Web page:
Prescriptions In Slovenia: What Is Available And How To Ensure You Get The Right Level Of Care

There are a number of pharmacies throughout Slovenia, so you should easily be able to access your prescription medication. However, there are some restrictions on some drugs, as mentioned below.

 

What is available?

If you take medication into the country, make sure that you label it properly. Also, pack enough to last for the duration of your trip, if possible. You should not expect to obtain prescription or over-the-counter drugs in local stores or pharmacies. Equivalent drugs may not be available, or they could be of an unreliable quality. You may need to ask the Slovenian Embassy/Consulate in your country whether there are any restrictions on medicines, such as sleeping pills, medication for ADHD and strong painkillers.

You will only be able to obtain some medicines (such antibiotics and drugs to manage high blood pressure) if you have a prescription from your GP. However, you will be able to buy some basic medication over the counter. 

If you need medication urgently, outside the working hours of your nearest pharmacy, you should visit your nearest emergency pharmacy this may be in a neighbouring town. Local pharmacies often have rotas of emergency provision, as do local hospitals, so contact one of these if you need more information.  

 

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How much do prescriptions cost?

Slovenia has a compulsory national scheme of health insurance, called zavod za zdravstveno zavarovanje Slovenije (ZZZS). This will cover some of your prescription costs, as long as you are registered with it. Your employer should sign you up with the ZZZS.

You will usually need to pay either 30% or 90% of the full cost of your prescription, depending on the medication. The ZZZS also sets a maximum amount payable for each medicine. Your doctor will be able to tell you how much you will need to pay.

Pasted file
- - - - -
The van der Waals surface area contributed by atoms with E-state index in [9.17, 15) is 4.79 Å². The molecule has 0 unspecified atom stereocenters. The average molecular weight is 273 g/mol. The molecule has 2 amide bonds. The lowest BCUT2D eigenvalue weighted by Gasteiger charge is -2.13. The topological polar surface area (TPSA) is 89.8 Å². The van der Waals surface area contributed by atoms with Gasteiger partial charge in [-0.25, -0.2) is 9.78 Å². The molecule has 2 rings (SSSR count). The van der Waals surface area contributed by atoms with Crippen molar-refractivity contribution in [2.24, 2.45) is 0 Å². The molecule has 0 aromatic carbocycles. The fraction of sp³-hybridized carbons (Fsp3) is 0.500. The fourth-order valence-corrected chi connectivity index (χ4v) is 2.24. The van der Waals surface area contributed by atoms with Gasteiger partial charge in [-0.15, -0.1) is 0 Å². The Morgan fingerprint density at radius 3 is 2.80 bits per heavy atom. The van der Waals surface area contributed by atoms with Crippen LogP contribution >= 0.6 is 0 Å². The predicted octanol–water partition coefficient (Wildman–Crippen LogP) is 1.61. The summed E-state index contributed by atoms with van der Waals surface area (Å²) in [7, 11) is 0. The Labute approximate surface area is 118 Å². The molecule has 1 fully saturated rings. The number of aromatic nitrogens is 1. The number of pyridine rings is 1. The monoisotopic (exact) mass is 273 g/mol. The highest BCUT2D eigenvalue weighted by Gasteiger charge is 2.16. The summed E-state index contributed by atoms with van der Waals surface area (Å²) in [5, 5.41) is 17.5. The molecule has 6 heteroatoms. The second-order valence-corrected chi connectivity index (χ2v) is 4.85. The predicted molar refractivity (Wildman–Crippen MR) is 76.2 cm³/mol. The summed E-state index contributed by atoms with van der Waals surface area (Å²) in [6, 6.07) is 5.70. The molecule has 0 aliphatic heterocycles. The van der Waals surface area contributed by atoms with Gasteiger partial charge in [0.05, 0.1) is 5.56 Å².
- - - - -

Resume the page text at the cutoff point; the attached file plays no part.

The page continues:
If you have a chronic illness or a long-term condition, you can get free prescriptions.

You may be able to buy generic medication that is an equivalent of your branded drugs. For more details, talk to the pharmacist or your doctor. 

 

How to get the care you need

Make sure you register with a GP as soon as possible. If you are entitled to access public healthcare, register in order to receive a health card. Make sure, too, that you take your health card with you to all medical appointments, as well as to the pharmacy, as it can entitle you to discounts. 

Pharmacy provision is widespread, with several hundred outlets across the country, and you can find your local pharmacy online or using the phone directory. Alternatively, you could simply seek signs with a green cross on a white background, the usual symbol of pharmacies in Europe. 

Some pharmacies, such as Lekarna Ljubljana, have online provision as well. Only state pharmacies are allowed multiple branches. There is a 24-hour pharmacy adjacent to the University Medical Center in Ljubljana.


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